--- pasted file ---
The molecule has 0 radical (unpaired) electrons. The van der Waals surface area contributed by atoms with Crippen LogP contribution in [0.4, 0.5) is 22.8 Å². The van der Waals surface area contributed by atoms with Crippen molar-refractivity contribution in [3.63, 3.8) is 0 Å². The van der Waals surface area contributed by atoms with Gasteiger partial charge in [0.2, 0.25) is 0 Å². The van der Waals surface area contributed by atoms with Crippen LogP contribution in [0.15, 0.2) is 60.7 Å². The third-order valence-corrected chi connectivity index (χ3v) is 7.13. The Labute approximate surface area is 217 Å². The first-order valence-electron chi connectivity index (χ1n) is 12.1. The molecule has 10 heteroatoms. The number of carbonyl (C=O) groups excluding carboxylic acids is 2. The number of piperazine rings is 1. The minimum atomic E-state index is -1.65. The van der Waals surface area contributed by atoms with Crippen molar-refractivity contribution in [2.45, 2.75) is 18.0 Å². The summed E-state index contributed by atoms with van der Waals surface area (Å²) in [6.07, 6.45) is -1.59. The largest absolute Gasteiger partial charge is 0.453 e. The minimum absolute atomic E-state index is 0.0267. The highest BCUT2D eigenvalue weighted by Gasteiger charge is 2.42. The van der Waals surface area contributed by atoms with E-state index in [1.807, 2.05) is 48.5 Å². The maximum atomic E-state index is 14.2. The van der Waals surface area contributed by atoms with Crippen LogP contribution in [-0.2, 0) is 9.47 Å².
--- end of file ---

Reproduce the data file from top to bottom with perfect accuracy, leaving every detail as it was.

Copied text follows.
The molecule has 0 radical (unpaired) electrons. The van der Waals surface area contributed by atoms with Crippen LogP contribution in [0.4, 0.5) is 22.8 Å². The van der Waals surface area contributed by atoms with Crippen molar-refractivity contribution in [3.63, 3.8) is 0 Å². The van der Waals surface area contributed by atoms with Gasteiger partial charge in [0.2, 0.25) is 0 Å². The van der Waals surface area contributed by atoms with Crippen LogP contribution in [0.15, 0.2) is 60.7 Å². The third-order valence-corrected chi connectivity index (χ3v) is 7.13. The Labute approximate surface area is 217 Å². The first-order valence-electron chi connectivity index (χ1n) is 12.1. The molecule has 10 heteroatoms. The number of carbonyl (C=O) groups excluding carboxylic acids is 2. The number of piperazine rings is 1. The minimum atomic E-state index is -1.65. The van der Waals surface area contributed by atoms with Crippen molar-refractivity contribution in [2.45, 2.75) is 18.0 Å². The summed E-state index contributed by atoms with van der Waals surface area (Å²) in [6.07, 6.45) is -1.59. The largest absolute Gasteiger partial charge is 0.453 e. The minimum absolute atomic E-state index is 0.0267. The highest BCUT2D eigenvalue weighted by Gasteiger charge is 2.42. The van der Waals surface area contributed by atoms with E-state index in [1.807, 2.05) is 48.5 Å². The maximum atomic E-state index is 14.2. The van der Waals surface area contributed by atoms with Crippen LogP contribution in [-0.2, 0) is 9.47 Å².